ANY MEASURE of the Beatles' phenomenal and lasting success as musicians, artists and -- even, in a way -- social commentators leans on the complex contributions of John Lennon, whose life ended at 40 in a hail of bullets from the handgun of a madman on the sidewalks of New York.

The shock of John Lennon's death is worldwide and twofold: First, that America continues insanely to live and die by the handgun daily has been telegraphed dramatically around the world with yet another assassination of a celebrity. Second, that a point man in a musical revolution-turned-legend has been killed is a blow to a generation that he helped to shape. As the eloquent commentaries in today's Letters to the Editor columns reveal, both the loss of John Lennon and the manner in which it occurred are difficult to accept.

Almost as unlikely were the beginnings of this Cinderella story in the slums of Liverpool in the early 1960s. Four impish young Britons were setting their country on its musical ear with a new sound -- a rock with sophisticated harmonies, and a spectacular performance to go with it. With high-powered hype and long (it then seemed) hair, the quartet went on to capture the affections and allowances of America's young in 1964, with "I Want To Hold Your Hand," with the movie "Hard Day's Night" and with appearances that packed any place they invaded. The albums sold by the millions, the music grew from new to better and then on to acceptance by the full range of composers and entertainers.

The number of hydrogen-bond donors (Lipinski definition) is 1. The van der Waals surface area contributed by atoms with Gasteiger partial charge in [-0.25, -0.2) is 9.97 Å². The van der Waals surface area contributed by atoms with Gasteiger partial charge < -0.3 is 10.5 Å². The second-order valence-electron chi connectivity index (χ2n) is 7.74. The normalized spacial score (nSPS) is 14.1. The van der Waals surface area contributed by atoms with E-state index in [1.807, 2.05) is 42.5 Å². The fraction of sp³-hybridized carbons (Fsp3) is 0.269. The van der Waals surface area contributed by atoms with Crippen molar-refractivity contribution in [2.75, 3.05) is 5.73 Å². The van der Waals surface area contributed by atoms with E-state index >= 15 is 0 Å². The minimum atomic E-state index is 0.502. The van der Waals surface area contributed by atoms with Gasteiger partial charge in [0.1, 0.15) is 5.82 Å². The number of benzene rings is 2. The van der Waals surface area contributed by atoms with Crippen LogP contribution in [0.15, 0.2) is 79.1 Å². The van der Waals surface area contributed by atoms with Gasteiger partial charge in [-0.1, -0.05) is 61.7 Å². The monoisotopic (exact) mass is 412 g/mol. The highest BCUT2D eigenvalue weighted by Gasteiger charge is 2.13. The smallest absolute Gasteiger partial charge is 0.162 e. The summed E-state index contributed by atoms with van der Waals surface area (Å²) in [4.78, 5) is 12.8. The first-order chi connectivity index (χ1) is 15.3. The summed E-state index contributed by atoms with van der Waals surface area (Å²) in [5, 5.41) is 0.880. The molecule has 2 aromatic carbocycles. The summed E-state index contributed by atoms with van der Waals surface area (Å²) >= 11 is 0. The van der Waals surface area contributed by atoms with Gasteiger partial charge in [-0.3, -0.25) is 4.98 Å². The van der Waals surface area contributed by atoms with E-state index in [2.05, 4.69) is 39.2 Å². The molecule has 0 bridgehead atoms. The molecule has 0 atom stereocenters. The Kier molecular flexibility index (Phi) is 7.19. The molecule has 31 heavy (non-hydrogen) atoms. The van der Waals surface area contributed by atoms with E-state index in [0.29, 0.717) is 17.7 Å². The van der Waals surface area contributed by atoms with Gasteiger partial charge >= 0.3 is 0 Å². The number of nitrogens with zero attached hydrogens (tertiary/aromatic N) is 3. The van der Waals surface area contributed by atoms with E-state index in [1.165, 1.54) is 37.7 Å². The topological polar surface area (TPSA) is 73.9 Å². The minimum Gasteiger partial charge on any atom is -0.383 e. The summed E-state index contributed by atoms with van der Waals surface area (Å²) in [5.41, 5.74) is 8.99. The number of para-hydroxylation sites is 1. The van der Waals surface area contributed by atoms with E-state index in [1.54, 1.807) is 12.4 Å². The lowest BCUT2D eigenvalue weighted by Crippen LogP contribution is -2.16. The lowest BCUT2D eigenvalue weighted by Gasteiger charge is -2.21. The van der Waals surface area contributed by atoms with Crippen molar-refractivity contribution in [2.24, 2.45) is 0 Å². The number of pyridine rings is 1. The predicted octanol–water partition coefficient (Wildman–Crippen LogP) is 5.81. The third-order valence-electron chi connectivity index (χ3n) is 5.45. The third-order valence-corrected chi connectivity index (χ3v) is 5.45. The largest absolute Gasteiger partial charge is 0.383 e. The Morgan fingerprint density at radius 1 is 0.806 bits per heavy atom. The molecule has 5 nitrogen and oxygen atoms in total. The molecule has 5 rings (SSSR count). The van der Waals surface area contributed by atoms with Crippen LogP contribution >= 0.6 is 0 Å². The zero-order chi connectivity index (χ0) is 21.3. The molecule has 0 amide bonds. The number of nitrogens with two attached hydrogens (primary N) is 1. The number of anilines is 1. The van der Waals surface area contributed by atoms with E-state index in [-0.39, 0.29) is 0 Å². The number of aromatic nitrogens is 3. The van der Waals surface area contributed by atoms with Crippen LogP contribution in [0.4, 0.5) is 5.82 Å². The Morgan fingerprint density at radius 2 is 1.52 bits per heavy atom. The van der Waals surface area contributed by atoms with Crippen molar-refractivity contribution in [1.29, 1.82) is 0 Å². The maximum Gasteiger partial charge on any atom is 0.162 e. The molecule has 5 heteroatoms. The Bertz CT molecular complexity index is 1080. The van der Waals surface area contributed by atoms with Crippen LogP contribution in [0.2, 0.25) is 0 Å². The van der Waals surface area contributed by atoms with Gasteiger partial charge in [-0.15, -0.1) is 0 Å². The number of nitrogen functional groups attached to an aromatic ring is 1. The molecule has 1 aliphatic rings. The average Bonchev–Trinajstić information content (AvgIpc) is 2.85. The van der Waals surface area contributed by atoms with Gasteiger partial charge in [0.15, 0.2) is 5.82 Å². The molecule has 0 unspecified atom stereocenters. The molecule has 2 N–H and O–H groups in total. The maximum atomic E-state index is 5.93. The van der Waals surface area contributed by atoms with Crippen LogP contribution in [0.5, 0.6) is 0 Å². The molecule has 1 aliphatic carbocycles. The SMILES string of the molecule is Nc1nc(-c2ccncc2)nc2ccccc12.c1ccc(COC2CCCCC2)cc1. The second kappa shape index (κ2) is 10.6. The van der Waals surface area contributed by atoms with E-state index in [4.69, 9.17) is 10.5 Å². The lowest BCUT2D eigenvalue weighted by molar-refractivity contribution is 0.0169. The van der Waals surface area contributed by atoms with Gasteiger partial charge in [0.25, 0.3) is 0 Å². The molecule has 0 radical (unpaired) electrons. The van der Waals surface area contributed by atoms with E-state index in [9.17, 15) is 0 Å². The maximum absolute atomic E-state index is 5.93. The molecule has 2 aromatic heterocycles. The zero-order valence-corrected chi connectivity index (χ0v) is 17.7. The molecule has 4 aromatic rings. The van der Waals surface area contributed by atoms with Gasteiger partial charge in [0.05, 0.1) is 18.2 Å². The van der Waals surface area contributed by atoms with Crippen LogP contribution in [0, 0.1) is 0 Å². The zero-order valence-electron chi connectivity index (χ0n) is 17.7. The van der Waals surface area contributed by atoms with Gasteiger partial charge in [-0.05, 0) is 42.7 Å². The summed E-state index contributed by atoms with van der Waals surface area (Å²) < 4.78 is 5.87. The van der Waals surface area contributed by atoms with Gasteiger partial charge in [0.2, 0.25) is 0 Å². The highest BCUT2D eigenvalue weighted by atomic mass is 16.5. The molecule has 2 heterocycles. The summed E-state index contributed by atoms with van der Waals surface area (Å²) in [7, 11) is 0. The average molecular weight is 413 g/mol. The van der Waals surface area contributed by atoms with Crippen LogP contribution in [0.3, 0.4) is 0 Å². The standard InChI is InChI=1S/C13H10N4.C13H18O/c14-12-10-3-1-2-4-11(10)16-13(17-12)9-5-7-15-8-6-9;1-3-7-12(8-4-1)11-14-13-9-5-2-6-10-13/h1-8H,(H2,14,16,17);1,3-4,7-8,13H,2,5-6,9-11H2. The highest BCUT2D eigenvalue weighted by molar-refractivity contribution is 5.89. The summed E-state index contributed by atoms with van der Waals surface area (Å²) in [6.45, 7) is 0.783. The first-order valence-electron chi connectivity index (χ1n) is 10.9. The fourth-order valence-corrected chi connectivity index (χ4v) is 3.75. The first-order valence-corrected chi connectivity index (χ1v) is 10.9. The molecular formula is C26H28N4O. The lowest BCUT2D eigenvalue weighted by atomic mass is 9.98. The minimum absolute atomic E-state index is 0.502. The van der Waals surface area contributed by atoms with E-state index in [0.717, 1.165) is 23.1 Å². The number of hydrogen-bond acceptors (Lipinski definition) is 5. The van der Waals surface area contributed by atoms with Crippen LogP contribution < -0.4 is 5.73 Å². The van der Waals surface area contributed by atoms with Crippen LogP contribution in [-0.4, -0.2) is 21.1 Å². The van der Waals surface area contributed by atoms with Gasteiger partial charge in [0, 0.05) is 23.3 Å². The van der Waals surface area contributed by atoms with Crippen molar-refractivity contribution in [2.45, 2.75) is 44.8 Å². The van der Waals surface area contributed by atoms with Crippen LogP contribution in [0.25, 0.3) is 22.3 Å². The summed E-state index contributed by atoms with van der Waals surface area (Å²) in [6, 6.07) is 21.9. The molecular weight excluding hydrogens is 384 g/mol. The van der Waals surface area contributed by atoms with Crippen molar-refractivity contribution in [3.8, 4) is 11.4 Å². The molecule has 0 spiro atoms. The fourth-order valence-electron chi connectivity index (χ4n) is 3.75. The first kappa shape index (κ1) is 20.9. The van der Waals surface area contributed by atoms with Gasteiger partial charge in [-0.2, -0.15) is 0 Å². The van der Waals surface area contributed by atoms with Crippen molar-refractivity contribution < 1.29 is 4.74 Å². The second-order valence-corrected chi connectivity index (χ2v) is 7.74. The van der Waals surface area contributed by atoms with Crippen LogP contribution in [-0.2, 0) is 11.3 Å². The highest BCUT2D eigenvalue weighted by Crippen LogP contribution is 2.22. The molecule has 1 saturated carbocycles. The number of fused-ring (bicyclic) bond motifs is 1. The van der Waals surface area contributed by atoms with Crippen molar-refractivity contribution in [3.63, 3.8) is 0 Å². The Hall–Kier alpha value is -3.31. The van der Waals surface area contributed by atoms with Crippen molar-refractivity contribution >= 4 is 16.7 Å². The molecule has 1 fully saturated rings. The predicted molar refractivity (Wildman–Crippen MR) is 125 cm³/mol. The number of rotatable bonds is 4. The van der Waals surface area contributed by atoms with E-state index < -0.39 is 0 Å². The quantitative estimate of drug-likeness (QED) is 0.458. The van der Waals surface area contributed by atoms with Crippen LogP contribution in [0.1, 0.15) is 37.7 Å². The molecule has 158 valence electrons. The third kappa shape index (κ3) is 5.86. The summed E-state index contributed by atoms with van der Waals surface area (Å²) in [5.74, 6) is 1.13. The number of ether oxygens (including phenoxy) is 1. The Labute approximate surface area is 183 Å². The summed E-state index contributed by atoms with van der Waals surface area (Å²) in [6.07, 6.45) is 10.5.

The private life and times of John Lennon were more difficult to appreciate, and more subject to extremes of criticism and adoration; perhaps too much was and will be made of his often mystifying political statements on people and events. Far more difficult to overstate -- and far more pleasant to recall -- is the rich and permanent legacy of musical artistry that will fill the air for grateful generations.